Landlords would have to provide information on tenants’ rights under 2 Montgomery Co. proposals

Dozens of loved ones, community members and building residents gathered in front of the Arrive Silver Spring Apartment Complex on Thursday night to honor the life of Melanie Diaz, who was killed in an apartment fire there last weekend.(WTOP/Scott Gelman)

Two bills designed to clarify what rights tenants have are being considered by the Montgomery County Council.

One bill, 8-24, requires landlords to display information about the county’s law regarding when and how landlords can conduct criminal background checks and pull credit reports on potential renters.

Council member Laurie-Anne Sayles said the proposed bill was the result of a conversation with a constituent.

In the council’s March 5 meeting, Sayles told her council colleagues that a resident contacted her office after being denied for a rental application.

That led her office to look into where those complaints are filed and what kind of issues potential renters may be experiencing.

“The problem we’re trying to solve is making sure that renters can stay housed,” Sayles told WTOP in an interview. “And [so] renters don’t encounter any barriers when they are trying to access housing.

Under the county’s “ban the box” law, criminal background checks and credit reports checks can’t be carried out before a landlord makes an offer to rent to a prospective tenant. Bill 8-24 would require landlords to post notice “where applicants are solicited for rental housing,” according to the legislative packet on the bill.

The bill would also require that landlords provide a statement or addendum with each rental application that outlines the process and use of information related to criminal arrest, convictions and credit screenings.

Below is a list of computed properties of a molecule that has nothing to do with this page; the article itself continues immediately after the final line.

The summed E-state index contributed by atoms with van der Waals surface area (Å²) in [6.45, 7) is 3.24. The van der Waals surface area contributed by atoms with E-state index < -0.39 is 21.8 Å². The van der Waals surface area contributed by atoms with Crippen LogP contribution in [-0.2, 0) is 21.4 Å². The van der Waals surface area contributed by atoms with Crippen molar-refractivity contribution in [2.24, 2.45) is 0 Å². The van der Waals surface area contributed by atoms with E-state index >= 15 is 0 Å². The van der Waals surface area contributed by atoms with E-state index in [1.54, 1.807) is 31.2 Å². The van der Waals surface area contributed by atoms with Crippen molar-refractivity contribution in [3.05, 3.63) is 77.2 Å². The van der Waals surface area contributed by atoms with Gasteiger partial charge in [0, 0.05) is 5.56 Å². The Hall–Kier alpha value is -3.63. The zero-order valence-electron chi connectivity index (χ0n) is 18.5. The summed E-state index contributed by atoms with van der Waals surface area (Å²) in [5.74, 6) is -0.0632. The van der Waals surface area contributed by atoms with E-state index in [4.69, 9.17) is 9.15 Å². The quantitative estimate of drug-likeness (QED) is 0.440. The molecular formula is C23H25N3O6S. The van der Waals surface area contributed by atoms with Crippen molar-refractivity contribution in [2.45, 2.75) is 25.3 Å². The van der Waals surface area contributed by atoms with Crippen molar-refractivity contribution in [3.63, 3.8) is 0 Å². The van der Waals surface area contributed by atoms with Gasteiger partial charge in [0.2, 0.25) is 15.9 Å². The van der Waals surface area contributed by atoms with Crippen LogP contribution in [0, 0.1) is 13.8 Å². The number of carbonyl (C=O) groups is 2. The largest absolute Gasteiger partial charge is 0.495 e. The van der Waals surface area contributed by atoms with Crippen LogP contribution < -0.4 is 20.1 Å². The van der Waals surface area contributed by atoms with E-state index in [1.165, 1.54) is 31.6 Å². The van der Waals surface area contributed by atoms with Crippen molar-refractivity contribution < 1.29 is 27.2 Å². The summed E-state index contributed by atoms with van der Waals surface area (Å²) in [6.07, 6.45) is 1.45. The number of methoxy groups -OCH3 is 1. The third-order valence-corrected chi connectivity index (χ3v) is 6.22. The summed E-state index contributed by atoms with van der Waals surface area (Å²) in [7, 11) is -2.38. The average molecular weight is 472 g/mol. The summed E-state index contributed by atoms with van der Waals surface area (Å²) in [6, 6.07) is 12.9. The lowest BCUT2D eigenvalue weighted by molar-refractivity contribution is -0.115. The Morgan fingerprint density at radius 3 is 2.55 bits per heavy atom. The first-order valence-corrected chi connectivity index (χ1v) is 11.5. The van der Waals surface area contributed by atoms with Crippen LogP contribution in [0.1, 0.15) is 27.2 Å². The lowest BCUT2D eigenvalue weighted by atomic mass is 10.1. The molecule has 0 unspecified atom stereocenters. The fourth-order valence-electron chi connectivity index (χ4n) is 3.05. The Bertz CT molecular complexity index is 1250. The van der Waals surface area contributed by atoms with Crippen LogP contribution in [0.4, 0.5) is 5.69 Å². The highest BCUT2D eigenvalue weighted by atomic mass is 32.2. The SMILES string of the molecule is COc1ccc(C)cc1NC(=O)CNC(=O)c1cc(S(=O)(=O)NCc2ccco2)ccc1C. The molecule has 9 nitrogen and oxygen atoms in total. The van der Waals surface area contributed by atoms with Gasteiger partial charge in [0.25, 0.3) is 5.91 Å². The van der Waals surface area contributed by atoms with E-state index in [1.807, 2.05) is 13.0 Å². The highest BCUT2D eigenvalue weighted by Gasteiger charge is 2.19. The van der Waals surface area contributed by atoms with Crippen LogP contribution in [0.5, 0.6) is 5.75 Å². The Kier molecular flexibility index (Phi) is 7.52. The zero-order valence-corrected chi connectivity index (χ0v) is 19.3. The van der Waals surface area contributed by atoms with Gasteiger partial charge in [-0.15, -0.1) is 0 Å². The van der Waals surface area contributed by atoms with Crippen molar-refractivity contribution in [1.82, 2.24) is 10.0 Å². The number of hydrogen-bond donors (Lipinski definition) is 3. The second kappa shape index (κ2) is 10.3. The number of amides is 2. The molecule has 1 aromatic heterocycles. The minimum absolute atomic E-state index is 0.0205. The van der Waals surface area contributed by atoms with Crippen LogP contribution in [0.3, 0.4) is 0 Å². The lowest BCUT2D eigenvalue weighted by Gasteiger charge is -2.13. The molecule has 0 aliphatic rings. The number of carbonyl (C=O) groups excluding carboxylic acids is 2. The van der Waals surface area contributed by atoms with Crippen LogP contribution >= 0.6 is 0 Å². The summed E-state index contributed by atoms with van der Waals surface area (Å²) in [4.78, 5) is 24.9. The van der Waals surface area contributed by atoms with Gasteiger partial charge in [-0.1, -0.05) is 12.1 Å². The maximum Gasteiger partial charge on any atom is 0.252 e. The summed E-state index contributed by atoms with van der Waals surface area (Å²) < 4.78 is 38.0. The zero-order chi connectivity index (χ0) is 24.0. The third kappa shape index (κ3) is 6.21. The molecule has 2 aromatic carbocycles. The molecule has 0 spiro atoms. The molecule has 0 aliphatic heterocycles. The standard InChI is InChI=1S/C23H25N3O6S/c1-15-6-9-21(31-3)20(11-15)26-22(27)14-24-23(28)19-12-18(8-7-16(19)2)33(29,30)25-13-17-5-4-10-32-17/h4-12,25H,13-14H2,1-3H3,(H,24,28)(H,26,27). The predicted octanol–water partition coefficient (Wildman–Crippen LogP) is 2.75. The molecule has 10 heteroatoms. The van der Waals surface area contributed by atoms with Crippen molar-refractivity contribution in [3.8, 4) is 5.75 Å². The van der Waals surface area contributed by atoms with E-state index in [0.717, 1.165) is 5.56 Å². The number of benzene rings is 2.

Emergency information

Another bill introduced to the county council would require that landlords provide information to renters on the building’s sprinkler system operations, the emergency safety plan for the property and explanations on renter’s insurance.

Montgomery County Council Vice President Kate Stewart told WTOP in an interview, “We’re really protecting people” with Bill 7-24. She said that the majority of the landlords and management companies operating in Montgomery County “share that goal.”

Stewart said two incidents spurred her to introduce the legislation. The first, a deadly fire in Silver Spring at the Arrive apartments in February 2023, left one woman dead and 15 others injured. Damages were initially estimated at $2 million in that three-alarm fire.

Hundreds were evacuated in that fire and Stewart said those who experienced water and smoke damage “truly lost everything.”

In that fire, Stewart said many renters believed they had renter’s insurance — but did not. Stewart said their belief that they were covered stemmed from a misunderstanding about policies that applied to the landlord’s insurance.

Her bill would require residential leases to include information about renter’s insurance. It would also require the availability of a building representative in emergencies on a 24-hour basis.

Stewart said another incident that prompted her bill was the storm-related power outage that affected the Grand apartment complex in North Bethesda in the summer. In that incident, residents couldn’t use elevators for days.

“There are people who live there who are on oxygen and other medical devices,” said Stewart. The loss of power, said Stewart, caused temperatures inside some apartments to soar to nearly 90 degrees.

Stewart said her bill would require notification by landlords of essential service disruptions and would require an emergency safety plan — and approval of that plan — by the county’s Department of Housing and Community Affairs.

Both bills were introduced during a council session on March 5. Dates for public hearings for the bills have not been scheduled as of Tuesday, March 12.

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Kate Ryan

As a member of the award-winning WTOP News, Kate is focused on state and local government. Her focus has always been on how decisions made in a council chamber or state house affect your house. She's also covered breaking news, education and more.

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